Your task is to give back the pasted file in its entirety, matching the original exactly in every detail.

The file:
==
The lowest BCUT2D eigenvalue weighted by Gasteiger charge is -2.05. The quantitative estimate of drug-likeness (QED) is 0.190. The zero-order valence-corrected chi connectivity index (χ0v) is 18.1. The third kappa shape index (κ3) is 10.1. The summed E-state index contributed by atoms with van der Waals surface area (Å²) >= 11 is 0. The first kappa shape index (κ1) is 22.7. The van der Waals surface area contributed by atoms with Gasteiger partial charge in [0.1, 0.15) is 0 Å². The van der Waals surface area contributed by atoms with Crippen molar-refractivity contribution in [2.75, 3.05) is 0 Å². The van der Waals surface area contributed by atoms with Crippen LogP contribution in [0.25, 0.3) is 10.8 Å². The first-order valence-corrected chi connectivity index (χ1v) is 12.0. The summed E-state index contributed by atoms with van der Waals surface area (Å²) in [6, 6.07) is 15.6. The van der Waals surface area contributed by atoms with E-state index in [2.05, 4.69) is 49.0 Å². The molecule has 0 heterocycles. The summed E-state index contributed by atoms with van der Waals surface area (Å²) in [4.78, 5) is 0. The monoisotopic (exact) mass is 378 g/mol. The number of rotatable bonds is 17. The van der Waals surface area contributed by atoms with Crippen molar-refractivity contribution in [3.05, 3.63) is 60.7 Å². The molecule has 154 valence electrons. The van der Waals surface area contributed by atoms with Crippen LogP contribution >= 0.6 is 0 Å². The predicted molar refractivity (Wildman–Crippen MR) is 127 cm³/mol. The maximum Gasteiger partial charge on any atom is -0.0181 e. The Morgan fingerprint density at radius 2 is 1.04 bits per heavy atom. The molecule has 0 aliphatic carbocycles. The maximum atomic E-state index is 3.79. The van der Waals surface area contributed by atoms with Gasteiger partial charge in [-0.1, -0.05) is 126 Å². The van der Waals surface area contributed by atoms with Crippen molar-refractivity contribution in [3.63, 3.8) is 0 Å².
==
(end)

The lowest BCUT2D eigenvalue weighted by Gasteiger charge is -2.05. The quantitative estimate of drug-likeness (QED) is 0.190. The zero-order valence-corrected chi connectivity index (χ0v) is 18.1. The third kappa shape index (κ3) is 10.1. The summed E-state index contributed by atoms with van der Waals surface area (Å²) >= 11 is 0. The first kappa shape index (κ1) is 22.7. The van der Waals surface area contributed by atoms with Gasteiger partial charge in [0.1, 0.15) is 0 Å². The van der Waals surface area contributed by atoms with Crippen molar-refractivity contribution in [2.75, 3.05) is 0 Å². The van der Waals surface area contributed by atoms with Crippen LogP contribution in [0.25, 0.3) is 10.8 Å². The first-order valence-corrected chi connectivity index (χ1v) is 12.0. The summed E-state index contributed by atoms with van der Waals surface area (Å²) in [6, 6.07) is 15.6. The van der Waals surface area contributed by atoms with E-state index in [2.05, 4.69) is 49.0 Å². The molecule has 0 heterocycles. The summed E-state index contributed by atoms with van der Waals surface area (Å²) in [4.78, 5) is 0. The monoisotopic (exact) mass is 378 g/mol. The number of rotatable bonds is 17. The van der Waals surface area contributed by atoms with Crippen molar-refractivity contribution in [3.05, 3.63) is 60.7 Å². The molecule has 154 valence electrons. The van der Waals surface area contributed by atoms with Crippen LogP contribution >= 0.6 is 0 Å². The predicted molar refractivity (Wildman–Crippen MR) is 127 cm³/mol. The maximum Gasteiger partial charge on any atom is -0.0181 e. The Morgan fingerprint density at radius 2 is 1.04 bits per heavy atom. The molecule has 0 aliphatic carbocycles. The maximum atomic E-state index is 3.79. The van der Waals surface area contributed by atoms with Gasteiger partial charge in [-0.1, -0.05) is 126 Å². The van der Waals surface area contributed by atoms with Crippen molar-refractivity contribution in [3.63, 3.8) is 0 Å².